Shop Tom Bihn
1-800-729-9607
emailus@tombihn.com
Tom Bihn Forums: Community discussion on travel bags, laptop bags, and backpacks. Tom Bihn has been designing and making bags since 1972. The best materials and innovative construction.

Results 1 to 8 of 8
Like Tree2Likes
  • 2 Post By Lani

Thread: 18 Days in Europe - Tri-Star doable?

  1. #1
    Registered User
    Join Date
    Apr 2012
    Posts
    8

    18 Days in Europe - Tri-Star doable?

    Hi, taking my first-ever overseas trip in about three weeks, and am considering bags. Roughly six days in London, plane to SW Ireland, two days Dingle, car to Galway, four days Galway, train to Dublin, one night there, plane to Brussels, train to Bruges, four days there, train to Amsterdam, one day there, flight back home to Seattle. We're mostly staying in B&B's.

    Is it possible to do it with a TriStar without going completely mad? Due to my lack of experience, my packing list feels pretty arbitrary. But regardless of bag size, I probably wouldn't pack more than five days worth of clothes, anyway. I'm undecided on bringing a second pair of shoes. I'm going to do without the laptop and bring just the iPad and iPhone, and I am not bringing a suit or anything. On top of that, my coat/vest will be a ScottEVest Revolution (the lighter one) so it'll have plenty of pockets. Plus I'd probably get the packing cube backpack.

    I could do the Aeronaut I suppose but it just looks so big. One funny note about the TriStar - RyanAir's travel restrictions are 55cm x 40cm x 20cm for carry-on, and the TriStar's length is 205mm. Argh!!

  2. #2
    JLE
    JLE is offline
    Registered User
    Join Date
    Dec 2011
    Posts
    325
    Quote Originally Posted by tunesmith View Post
    Hi, taking my first-ever overseas trip in about three weeks, and am considering bags. Roughly six days in London, plane to SW Ireland, two days Dingle, car to Galway, four days Galway, train to Dublin, one night there, plane to Brussels, train to Bruges, four days there, train to Amsterdam, one day there, flight back home to Seattle. We're mostly staying in B&B's.

    Is it possible to do it with a TriStar without going completely mad? Due to my lack of experience, my packing list feels pretty arbitrary. But regardless of bag size, I probably wouldn't pack more than five days worth of clothes, anyway. I'm undecided on bringing a second pair of shoes. I'm going to do without the laptop and bring just the iPad and iPhone, and I am not bringing a suit or anything. On top of that, my coat/vest will be a ScottEVest Revolution (the lighter one) so it'll have plenty of pockets. Plus I'd probably get the packing cube backpack.

    I could do the Aeronaut I suppose but it just looks so big. One funny note about the TriStar - RyanAir's travel restrictions are 55cm x 40cm x 20cm for carry-on, and the TriStar's length is 205mm. Argh!!
    I have a Tri Star and I think it would work well for the trip you are describing. I have used mine for international leisure trips of up to eight days, also with an iPad and no laptop, without doing laundry. It could certainly hold the load you are contemplating (5 days' worth of clothes). It can easily take a pair of shoes. The one advantage of the Aeronaut, though, could be that its single open compartment configuration would probably be better for packing any bulky or oddly shaped souvenirs that you might pick up along the way. I don't know about you, but I always pick up something along the way! I have just ordered an Aeronaut for that reason as I think it will be better suited to a trip I have coming up. The TriStar's narrow, flat compartments are particularly well suited to packing clothes and tech gear or papers.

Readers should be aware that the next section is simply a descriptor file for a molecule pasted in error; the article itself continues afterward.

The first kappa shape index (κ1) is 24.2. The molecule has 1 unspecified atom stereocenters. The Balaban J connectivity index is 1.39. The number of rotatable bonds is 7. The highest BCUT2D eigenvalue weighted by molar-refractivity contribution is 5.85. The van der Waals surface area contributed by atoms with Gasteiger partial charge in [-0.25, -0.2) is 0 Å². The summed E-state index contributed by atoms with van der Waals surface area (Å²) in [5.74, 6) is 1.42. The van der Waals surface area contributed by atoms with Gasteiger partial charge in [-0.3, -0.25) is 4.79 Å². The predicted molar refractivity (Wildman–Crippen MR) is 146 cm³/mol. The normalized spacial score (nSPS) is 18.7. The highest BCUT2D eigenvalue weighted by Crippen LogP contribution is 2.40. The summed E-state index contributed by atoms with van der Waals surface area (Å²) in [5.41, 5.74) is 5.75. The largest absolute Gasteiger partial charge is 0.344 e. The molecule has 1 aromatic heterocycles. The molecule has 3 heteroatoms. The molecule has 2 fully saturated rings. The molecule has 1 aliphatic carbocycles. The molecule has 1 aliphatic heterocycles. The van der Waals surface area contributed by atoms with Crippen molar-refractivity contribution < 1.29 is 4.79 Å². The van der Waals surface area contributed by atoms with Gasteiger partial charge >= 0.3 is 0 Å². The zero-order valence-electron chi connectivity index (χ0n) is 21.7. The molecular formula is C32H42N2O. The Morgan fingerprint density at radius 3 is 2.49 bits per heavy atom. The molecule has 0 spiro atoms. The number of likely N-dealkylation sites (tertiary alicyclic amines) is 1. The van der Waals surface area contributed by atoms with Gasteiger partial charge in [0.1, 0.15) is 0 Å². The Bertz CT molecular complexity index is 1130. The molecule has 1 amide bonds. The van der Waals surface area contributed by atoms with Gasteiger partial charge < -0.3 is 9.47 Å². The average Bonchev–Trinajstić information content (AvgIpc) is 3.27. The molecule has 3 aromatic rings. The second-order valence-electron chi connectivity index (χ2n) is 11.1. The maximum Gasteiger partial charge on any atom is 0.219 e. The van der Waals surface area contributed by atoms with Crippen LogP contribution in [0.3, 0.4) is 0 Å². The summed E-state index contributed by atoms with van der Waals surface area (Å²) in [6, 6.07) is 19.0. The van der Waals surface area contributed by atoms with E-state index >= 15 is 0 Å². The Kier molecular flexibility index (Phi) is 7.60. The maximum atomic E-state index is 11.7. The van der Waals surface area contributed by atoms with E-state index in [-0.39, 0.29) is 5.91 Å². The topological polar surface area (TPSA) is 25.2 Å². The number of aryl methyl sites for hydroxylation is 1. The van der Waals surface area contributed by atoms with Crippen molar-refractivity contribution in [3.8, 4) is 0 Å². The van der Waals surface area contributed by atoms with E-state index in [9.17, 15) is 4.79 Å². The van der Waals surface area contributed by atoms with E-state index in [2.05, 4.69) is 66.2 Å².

European-based forum members will doubtless be able to comment about the likelihood of carrying the bags on board Ryanair. Certainly, I had no problem with the TS on Qantas and Cathay Pacific, which both have tight weight restrictions for carry on (7kgs).

  3. #3
    Registered User
    Join Date
    Mar 2009
    Posts
    790
    You're losing sleep over 5mm?

    The Tristar is a soft sided bag. As long as you don't pack it to the max, your bag will be able to squeeze into the sizer.

    Just as important with Ryanair is watching the weight of the bag.
    Last edited by Frank II; 04-12-2012 at 04:27 AM.
    Editor--One Bag, One World: News, Reviews & Community for Light Travelers. http://www.1bag1world.com

    Aeronaut(2), Tri-Star(2) Cadet , Large Cafe Bag, Travel Tray, Travel Money Belt, Absolute Straps(3), Side Effect, Clear Quarter Packing Cubes (2), 3D Organizer Cubes (4), Aeronaut & Tri-Star Packing Cubes, Clear Organizer Wallet, numerous Organizer Pouches,, Guardian Dual Function Light, Vertical Netbook Cache, Nexus 7 Cache, RFID Passport Pouch, numerous Key Straps.

  4. #4
    Registered User
    Join Date
    Nov 2008
    Location
    Sweden
    Posts
    23
    Put all your heavy items in your jacket; fill those pockets!

    Ryanair are just dying to weigh your bag at the departure gate and charge you extra if you are over. I am sure the cabin crew are on commission.

  5. #5
    Volunteer Moderator Badger's Avatar
    Join Date
    Apr 2011
    Location
    Badger State
    Posts
    1,655
    Congratulations on your first trip. Ireland is a lovely country; living there for a year was one of the best of my life. You'll have a great time. If I was contending with only five days' worth of clothes, I wouldn't hesitate to use the TS (Hell, I could fit that into a WF). I would, however, recommend a second pair of shoes. Ireland can be very, very wet at this time of year--similar to Seattle, in fact--and if you are hiking in Kerry or the Burren, you can totally soak even Gore-Tex shoes quite easily. When I go to Ireland I always pack two pairs of shoes, one for hiking or rambling and one other, either casual shoes or dress, depending on if I'm planning dinners out or participating in other formal activities. That way, I'm more likely to have one dry pair of shoes. Of course, the weather could also be quite warm and sunny, so it helps to have light layers.